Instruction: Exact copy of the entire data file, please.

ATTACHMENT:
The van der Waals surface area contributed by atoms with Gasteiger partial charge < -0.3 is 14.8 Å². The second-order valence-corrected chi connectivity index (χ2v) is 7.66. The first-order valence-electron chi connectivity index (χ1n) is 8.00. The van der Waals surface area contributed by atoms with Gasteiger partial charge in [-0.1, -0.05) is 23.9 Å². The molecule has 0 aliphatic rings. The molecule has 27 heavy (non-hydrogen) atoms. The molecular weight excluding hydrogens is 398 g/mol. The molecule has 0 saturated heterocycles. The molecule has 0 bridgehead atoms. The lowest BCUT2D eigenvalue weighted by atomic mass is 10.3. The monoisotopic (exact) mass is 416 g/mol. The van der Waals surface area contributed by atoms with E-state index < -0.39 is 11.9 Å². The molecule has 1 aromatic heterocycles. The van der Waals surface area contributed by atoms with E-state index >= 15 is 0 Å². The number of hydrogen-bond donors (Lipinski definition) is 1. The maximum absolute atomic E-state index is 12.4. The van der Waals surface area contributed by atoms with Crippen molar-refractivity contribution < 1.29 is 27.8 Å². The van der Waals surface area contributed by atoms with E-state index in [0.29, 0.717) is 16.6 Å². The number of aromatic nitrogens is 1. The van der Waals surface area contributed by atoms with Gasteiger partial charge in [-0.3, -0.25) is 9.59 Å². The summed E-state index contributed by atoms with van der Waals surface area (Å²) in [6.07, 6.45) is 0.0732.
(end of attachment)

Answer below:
The van der Waals surface area contributed by atoms with Gasteiger partial charge < -0.3 is 14.8 Å². The second-order valence-corrected chi connectivity index (χ2v) is 7.66. The first-order valence-electron chi connectivity index (χ1n) is 8.00. The van der Waals surface area contributed by atoms with Gasteiger partial charge in [-0.1, -0.05) is 23.9 Å². The molecule has 0 aliphatic rings. The molecule has 27 heavy (non-hydrogen) atoms. The molecular weight excluding hydrogens is 398 g/mol. The molecule has 0 saturated heterocycles. The molecule has 0 bridgehead atoms. The lowest BCUT2D eigenvalue weighted by atomic mass is 10.3. The monoisotopic (exact) mass is 416 g/mol. The van der Waals surface area contributed by atoms with E-state index < -0.39 is 11.9 Å². The molecule has 1 aromatic heterocycles. The van der Waals surface area contributed by atoms with E-state index >= 15 is 0 Å². The number of hydrogen-bond donors (Lipinski definition) is 1. The maximum absolute atomic E-state index is 12.4. The van der Waals surface area contributed by atoms with Crippen molar-refractivity contribution < 1.29 is 27.8 Å². The van der Waals surface area contributed by atoms with E-state index in [0.29, 0.717) is 16.6 Å². The number of aromatic nitrogens is 1. The van der Waals surface area contributed by atoms with Gasteiger partial charge in [-0.3, -0.25) is 9.59 Å². The summed E-state index contributed by atoms with van der Waals surface area (Å²) in [6.07, 6.45) is 0.0732.